Host: Margaret Meixner
Apr. 05 (No Colloquium)
Apr. 12 Armin Rest (STScI)
Title: Taking the Measure of the Universe with Stellar Explosions
Abstract: Type Ia supernovae (SNe Ia) are superb distance indicators and are used to map the expansion history of the Universe. Two decades ago, astronomers used observations of SNe Ia to find that the Universe's expansion is currently accelerating. Since this initial discovery, we have used SNe Ia to constrain the nature of "dark energy," which drives this accelerated expansion. To improve our dark energy constraints beyond our current basic understanding, we must design new and better SN surveys as well as improve our understanding of the physics of the SN explosion itself. I will show how high-cadence Kepler telescope light curves have provided us with crucial insight into the progenitor channels and physics of SN explosions. With light echoes of historic SNe, we can investigate the cause (the explosion/eruption) and the effect (the remnant) of the same astronomical event, even allowing us to look at the same event from different directions. I will also present the Foundation Supernova survey, a new high-fidelity, low-redshift (z < 0.1) survey I started in 2015 that will replace the current heterogenous low-redshift sample and reduce the (currently) largest uncertainties for SN cosmology. I will discuss the next major leap in SN cosmology, pushing to high-redshift and NIR with JWST and WFIRST. With the combination of the Foundation survey, the next generation of space-based observatories, and new physical understanding, SNe Ia will remain a premier cosmological probe, continuing the legacy started decades earlier.
Host: Dave Soderblom
Apr. 19 Eliza Kempton (Grinnell College)
Title: Revealing the Atmospheres of Extrasolar Super-Earths
Abstract: Discoveries of extrasolar planets over the last two decades have reshaped our understanding of how planetary systems form. Super-Earths – planets intermediate in size/mass between Earth and Neptune – do not exist in our Solar System, and the discovery of such planets poses a challenge to theories of planetary formation and composition based on the Solar System paradigm. Through observations of the atmospheres of these planets, we can learn about their formation history, their climate, and in some cases their propensity to support life. This talk will focus on the modeling of super-Earth atmospheres as it relates to current and future observations. I will detail the current state of characterization efforts for super-Earth atmospheres, focusing on the challenges and successes in modeling and interpreting the early observations of these objects. I will conclude with a forward-looking view of super-Earth atmospheric studies over the next 5-10 years, in the era of JWST and 30-meter class ground-based telescopes.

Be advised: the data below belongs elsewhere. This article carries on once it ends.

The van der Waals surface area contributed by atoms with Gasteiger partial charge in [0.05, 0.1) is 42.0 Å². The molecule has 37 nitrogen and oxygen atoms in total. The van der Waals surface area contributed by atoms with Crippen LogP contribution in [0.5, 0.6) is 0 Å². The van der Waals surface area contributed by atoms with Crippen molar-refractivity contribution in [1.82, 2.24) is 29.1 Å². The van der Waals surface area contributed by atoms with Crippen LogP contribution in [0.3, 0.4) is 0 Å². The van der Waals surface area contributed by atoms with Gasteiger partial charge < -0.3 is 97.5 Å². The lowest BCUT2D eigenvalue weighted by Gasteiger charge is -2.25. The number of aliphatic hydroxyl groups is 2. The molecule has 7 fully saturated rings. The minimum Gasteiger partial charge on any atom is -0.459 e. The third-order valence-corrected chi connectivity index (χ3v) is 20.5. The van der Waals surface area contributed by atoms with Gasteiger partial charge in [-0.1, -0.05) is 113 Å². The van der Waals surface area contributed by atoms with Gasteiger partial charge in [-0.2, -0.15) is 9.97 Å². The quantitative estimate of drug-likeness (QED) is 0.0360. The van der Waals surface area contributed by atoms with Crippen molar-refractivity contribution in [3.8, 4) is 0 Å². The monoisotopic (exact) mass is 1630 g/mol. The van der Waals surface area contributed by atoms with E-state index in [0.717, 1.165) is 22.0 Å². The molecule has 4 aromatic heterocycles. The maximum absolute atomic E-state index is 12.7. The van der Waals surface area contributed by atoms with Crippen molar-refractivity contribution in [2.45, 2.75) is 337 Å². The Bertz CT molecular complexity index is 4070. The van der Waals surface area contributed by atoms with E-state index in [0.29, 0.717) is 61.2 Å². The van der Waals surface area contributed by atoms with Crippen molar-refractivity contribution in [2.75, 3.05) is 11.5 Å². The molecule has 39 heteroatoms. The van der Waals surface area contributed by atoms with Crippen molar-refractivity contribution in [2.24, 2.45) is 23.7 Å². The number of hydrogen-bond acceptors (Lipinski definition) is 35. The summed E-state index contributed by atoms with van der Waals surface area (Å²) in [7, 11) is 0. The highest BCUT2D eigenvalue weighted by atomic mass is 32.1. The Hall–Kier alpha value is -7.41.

Host: Nikole Lewis
Apr. 26 (Spring Symposium, No Colloquium)
May 03 Jan Cami (Western University)
Title: Space Buckyballs: The Hidden Life of Cosmic Fullerenes
Abstract: In recent years, the fullerene species C$_{60}$ (and to a lesser extent C$_{70}$) has been detected in a variety of astrophysical environments -- from the circumstellar carbon-rich surroundings of evolved stars to interstellar reflection nebulae and young stellar objects. Understanding how these species form, evolve and respond to their environment yields important insights into astrochemistry and the characteristics of large aromatics in space, thought to be the main reservoir of organic material in space. In this talk, I will present an overview of what we have learned about cosmic fullerenes from astronomical observations, theoretical calculations and recent laboratory experiments, and show how fullerenes have significantly changed our under- standing of interstellar chemistry. I will discuss the conditions that appear to be conducive to the formation and/or detection of fullerenes, and highlight some of the difficulties we still face in understanding the formation of fullerenes in planetary nebulae.
Host: Gail Zasowski
May 08 Rainier Weiss (Massachusetts Institute of Technology), Bahcall Lecture
Title: Observation of the Merger of Binary Black Holes: The Beginning of Gravitational Wave Astronomy
Abstract: Rainer Weiss on behalf of the LIGO Scientific Collaboration

After some history of gravitational waves will follow with a description of the waves and the technique for detecting them. Present and discuss the observations and end with a vision for the future of gravitational wave astronomy and astrophysics.
Host: TBD
May 10 Nikole Lewis (STScI)
Title: TRAPPIST-1: Beyond Imagination